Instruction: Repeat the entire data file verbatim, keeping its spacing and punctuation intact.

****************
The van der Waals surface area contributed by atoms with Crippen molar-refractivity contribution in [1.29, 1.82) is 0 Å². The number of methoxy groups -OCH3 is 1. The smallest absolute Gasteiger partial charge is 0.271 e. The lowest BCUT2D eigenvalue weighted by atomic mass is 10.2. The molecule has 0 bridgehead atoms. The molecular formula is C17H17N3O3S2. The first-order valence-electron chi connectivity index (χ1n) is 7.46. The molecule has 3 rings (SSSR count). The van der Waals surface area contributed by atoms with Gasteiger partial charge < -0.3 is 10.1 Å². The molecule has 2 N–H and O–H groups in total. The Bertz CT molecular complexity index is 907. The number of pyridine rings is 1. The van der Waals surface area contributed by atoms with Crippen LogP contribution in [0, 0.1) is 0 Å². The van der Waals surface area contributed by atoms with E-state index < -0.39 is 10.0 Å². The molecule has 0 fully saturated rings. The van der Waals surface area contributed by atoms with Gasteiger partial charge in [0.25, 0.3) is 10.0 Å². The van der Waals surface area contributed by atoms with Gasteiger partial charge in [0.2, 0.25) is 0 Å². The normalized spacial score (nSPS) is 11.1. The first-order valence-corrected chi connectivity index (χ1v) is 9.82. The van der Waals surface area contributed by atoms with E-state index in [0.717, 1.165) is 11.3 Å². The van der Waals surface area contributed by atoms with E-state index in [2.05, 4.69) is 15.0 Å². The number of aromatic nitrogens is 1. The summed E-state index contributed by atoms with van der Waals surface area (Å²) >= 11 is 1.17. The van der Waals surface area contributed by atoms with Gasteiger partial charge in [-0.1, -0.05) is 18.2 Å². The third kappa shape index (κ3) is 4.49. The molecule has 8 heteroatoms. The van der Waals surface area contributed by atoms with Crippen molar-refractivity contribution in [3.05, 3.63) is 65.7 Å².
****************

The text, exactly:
The van der Waals surface area contributed by atoms with Crippen molar-refractivity contribution in [1.29, 1.82) is 0 Å². The number of methoxy groups -OCH3 is 1. The smallest absolute Gasteiger partial charge is 0.271 e. The lowest BCUT2D eigenvalue weighted by atomic mass is 10.2. The molecule has 0 bridgehead atoms. The molecular formula is C17H17N3O3S2. The first-order valence-electron chi connectivity index (χ1n) is 7.46. The molecule has 3 rings (SSSR count). The van der Waals surface area contributed by atoms with Gasteiger partial charge < -0.3 is 10.1 Å². The molecule has 2 N–H and O–H groups in total. The Bertz CT molecular complexity index is 907. The number of pyridine rings is 1. The van der Waals surface area contributed by atoms with Crippen LogP contribution in [0, 0.1) is 0 Å². The van der Waals surface area contributed by atoms with E-state index < -0.39 is 10.0 Å². The molecule has 0 fully saturated rings. The van der Waals surface area contributed by atoms with Gasteiger partial charge in [0.25, 0.3) is 10.0 Å². The van der Waals surface area contributed by atoms with Gasteiger partial charge in [0.2, 0.25) is 0 Å². The normalized spacial score (nSPS) is 11.1. The first-order valence-corrected chi connectivity index (χ1v) is 9.82. The van der Waals surface area contributed by atoms with E-state index in [0.717, 1.165) is 11.3 Å². The van der Waals surface area contributed by atoms with E-state index in [2.05, 4.69) is 15.0 Å². The number of aromatic nitrogens is 1. The summed E-state index contributed by atoms with van der Waals surface area (Å²) >= 11 is 1.17. The van der Waals surface area contributed by atoms with Gasteiger partial charge in [-0.1, -0.05) is 18.2 Å². The third kappa shape index (κ3) is 4.49. The molecule has 8 heteroatoms. The van der Waals surface area contributed by atoms with Crippen molar-refractivity contribution in [3.05, 3.63) is 65.7 Å².